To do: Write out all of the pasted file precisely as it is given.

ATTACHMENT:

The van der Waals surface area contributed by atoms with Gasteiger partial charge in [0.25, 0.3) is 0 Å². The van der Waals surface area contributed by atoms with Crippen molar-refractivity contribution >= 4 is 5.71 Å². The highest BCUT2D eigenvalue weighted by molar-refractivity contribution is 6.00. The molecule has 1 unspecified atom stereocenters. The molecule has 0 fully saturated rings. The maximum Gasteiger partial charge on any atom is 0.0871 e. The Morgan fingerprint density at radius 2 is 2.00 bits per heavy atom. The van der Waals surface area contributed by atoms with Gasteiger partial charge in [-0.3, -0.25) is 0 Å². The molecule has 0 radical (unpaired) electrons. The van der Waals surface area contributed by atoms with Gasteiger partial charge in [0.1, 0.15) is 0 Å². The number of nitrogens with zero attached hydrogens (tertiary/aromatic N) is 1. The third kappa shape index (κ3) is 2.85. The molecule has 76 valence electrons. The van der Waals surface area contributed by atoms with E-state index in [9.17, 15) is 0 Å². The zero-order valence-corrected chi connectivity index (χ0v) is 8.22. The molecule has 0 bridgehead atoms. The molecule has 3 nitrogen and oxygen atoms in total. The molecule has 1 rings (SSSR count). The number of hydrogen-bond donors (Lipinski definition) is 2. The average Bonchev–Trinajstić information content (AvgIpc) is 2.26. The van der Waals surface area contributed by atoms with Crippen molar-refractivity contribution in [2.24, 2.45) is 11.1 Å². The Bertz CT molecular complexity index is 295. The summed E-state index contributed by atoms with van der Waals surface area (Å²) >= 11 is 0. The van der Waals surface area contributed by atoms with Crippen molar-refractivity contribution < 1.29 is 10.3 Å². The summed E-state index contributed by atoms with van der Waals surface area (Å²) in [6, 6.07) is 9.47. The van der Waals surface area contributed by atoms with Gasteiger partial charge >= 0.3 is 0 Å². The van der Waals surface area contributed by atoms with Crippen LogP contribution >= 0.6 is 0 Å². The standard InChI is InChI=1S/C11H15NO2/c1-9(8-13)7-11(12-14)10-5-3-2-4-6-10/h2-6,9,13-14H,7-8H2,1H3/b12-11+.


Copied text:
The van der Waals surface area contributed by atoms with Gasteiger partial charge in [0.25, 0.3) is 0 Å². The van der Waals surface area contributed by atoms with Crippen molar-refractivity contribution >= 4 is 5.71 Å². The highest BCUT2D eigenvalue weighted by molar-refractivity contribution is 6.00. The molecule has 1 unspecified atom stereocenters. The molecule has 0 fully saturated rings. The maximum Gasteiger partial charge on any atom is 0.0871 e. The Morgan fingerprint density at radius 2 is 2.00 bits per heavy atom. The van der Waals surface area contributed by atoms with Gasteiger partial charge in [-0.3, -0.25) is 0 Å². The molecule has 0 radical (unpaired) electrons. The van der Waals surface area contributed by atoms with Gasteiger partial charge in [0.1, 0.15) is 0 Å². The number of nitrogens with zero attached hydrogens (tertiary/aromatic N) is 1. The third kappa shape index (κ3) is 2.85. The molecule has 76 valence electrons. The van der Waals surface area contributed by atoms with E-state index in [9.17, 15) is 0 Å². The zero-order valence-corrected chi connectivity index (χ0v) is 8.22. The molecule has 0 bridgehead atoms. The molecule has 3 nitrogen and oxygen atoms in total. The molecule has 1 rings (SSSR count). The number of hydrogen-bond donors (Lipinski definition) is 2. The average Bonchev–Trinajstić information content (AvgIpc) is 2.26. The van der Waals surface area contributed by atoms with Crippen molar-refractivity contribution in [2.24, 2.45) is 11.1 Å². The Bertz CT molecular complexity index is 295. The summed E-state index contributed by atoms with van der Waals surface area (Å²) >= 11 is 0. The van der Waals surface area contributed by atoms with Crippen molar-refractivity contribution < 1.29 is 10.3 Å². The summed E-state index contributed by atoms with van der Waals surface area (Å²) in [6, 6.07) is 9.47. The van der Waals surface area contributed by atoms with Gasteiger partial charge >= 0.3 is 0 Å². The van der Waals surface area contributed by atoms with Crippen LogP contribution >= 0.6 is 0 Å². The standard InChI is InChI=1S/C11H15NO2/c1-9(8-13)7-11(12-14)10-5-3-2-4-6-10/h2-6,9,13-14H,7-8H2,1H3/b12-11+.